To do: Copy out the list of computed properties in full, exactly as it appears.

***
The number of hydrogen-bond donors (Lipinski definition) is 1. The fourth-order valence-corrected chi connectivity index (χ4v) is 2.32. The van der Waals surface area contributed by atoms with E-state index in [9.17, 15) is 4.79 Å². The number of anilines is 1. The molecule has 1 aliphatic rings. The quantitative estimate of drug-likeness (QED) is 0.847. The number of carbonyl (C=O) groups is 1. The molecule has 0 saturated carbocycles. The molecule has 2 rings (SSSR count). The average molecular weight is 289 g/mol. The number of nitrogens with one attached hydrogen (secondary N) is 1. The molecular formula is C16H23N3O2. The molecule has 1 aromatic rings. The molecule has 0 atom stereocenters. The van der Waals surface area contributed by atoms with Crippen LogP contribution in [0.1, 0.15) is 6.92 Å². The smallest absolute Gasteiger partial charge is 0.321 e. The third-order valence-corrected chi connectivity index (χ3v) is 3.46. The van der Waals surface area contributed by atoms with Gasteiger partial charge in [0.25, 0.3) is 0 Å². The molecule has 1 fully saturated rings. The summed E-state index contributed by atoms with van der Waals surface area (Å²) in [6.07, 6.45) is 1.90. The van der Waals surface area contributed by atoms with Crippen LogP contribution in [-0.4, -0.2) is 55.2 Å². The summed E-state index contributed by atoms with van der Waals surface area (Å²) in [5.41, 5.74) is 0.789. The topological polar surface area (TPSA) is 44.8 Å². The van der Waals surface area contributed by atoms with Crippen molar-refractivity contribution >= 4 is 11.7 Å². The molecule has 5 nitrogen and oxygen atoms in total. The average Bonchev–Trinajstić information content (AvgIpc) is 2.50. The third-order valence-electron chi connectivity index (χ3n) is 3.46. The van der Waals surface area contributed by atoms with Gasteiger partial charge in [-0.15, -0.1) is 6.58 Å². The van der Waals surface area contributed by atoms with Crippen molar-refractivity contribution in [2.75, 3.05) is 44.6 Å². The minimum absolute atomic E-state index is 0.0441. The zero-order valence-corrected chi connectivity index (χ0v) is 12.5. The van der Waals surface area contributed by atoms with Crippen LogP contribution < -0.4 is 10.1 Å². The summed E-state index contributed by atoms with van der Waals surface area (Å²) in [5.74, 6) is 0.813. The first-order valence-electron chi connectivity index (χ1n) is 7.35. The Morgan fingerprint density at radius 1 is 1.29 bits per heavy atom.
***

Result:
The number of hydrogen-bond donors (Lipinski definition) is 1. The fourth-order valence-corrected chi connectivity index (χ4v) is 2.32. The van der Waals surface area contributed by atoms with E-state index in [9.17, 15) is 4.79 Å². The number of anilines is 1. The molecule has 1 aliphatic rings. The quantitative estimate of drug-likeness (QED) is 0.847. The number of carbonyl (C=O) groups is 1. The molecule has 0 saturated carbocycles. The molecule has 2 rings (SSSR count). The average molecular weight is 289 g/mol. The number of nitrogens with one attached hydrogen (secondary N) is 1. The molecular formula is C16H23N3O2. The molecule has 1 aromatic rings. The molecule has 0 atom stereocenters. The van der Waals surface area contributed by atoms with Crippen LogP contribution in [0.1, 0.15) is 6.92 Å². The smallest absolute Gasteiger partial charge is 0.321 e. The third-order valence-corrected chi connectivity index (χ3v) is 3.46. The van der Waals surface area contributed by atoms with Gasteiger partial charge in [0.25, 0.3) is 0 Å². The molecule has 1 fully saturated rings. The summed E-state index contributed by atoms with van der Waals surface area (Å²) in [6.07, 6.45) is 1.90. The van der Waals surface area contributed by atoms with Crippen LogP contribution in [-0.4, -0.2) is 55.2 Å². The summed E-state index contributed by atoms with van der Waals surface area (Å²) in [5.41, 5.74) is 0.789. The topological polar surface area (TPSA) is 44.8 Å². The van der Waals surface area contributed by atoms with Crippen molar-refractivity contribution >= 4 is 11.7 Å². The molecule has 5 nitrogen and oxygen atoms in total. The average Bonchev–Trinajstić information content (AvgIpc) is 2.50. The third-order valence-electron chi connectivity index (χ3n) is 3.46. The van der Waals surface area contributed by atoms with Gasteiger partial charge in [-0.15, -0.1) is 6.58 Å². The van der Waals surface area contributed by atoms with Crippen molar-refractivity contribution in [2.75, 3.05) is 44.6 Å². The minimum absolute atomic E-state index is 0.0441. The zero-order valence-corrected chi connectivity index (χ0v) is 12.5. The van der Waals surface area contributed by atoms with Crippen LogP contribution < -0.4 is 10.1 Å². The summed E-state index contributed by atoms with van der Waals surface area (Å²) in [5.74, 6) is 0.813. The first-order valence-electron chi connectivity index (χ1n) is 7.35. The Morgan fingerprint density at radius 1 is 1.29 bits per heavy atom.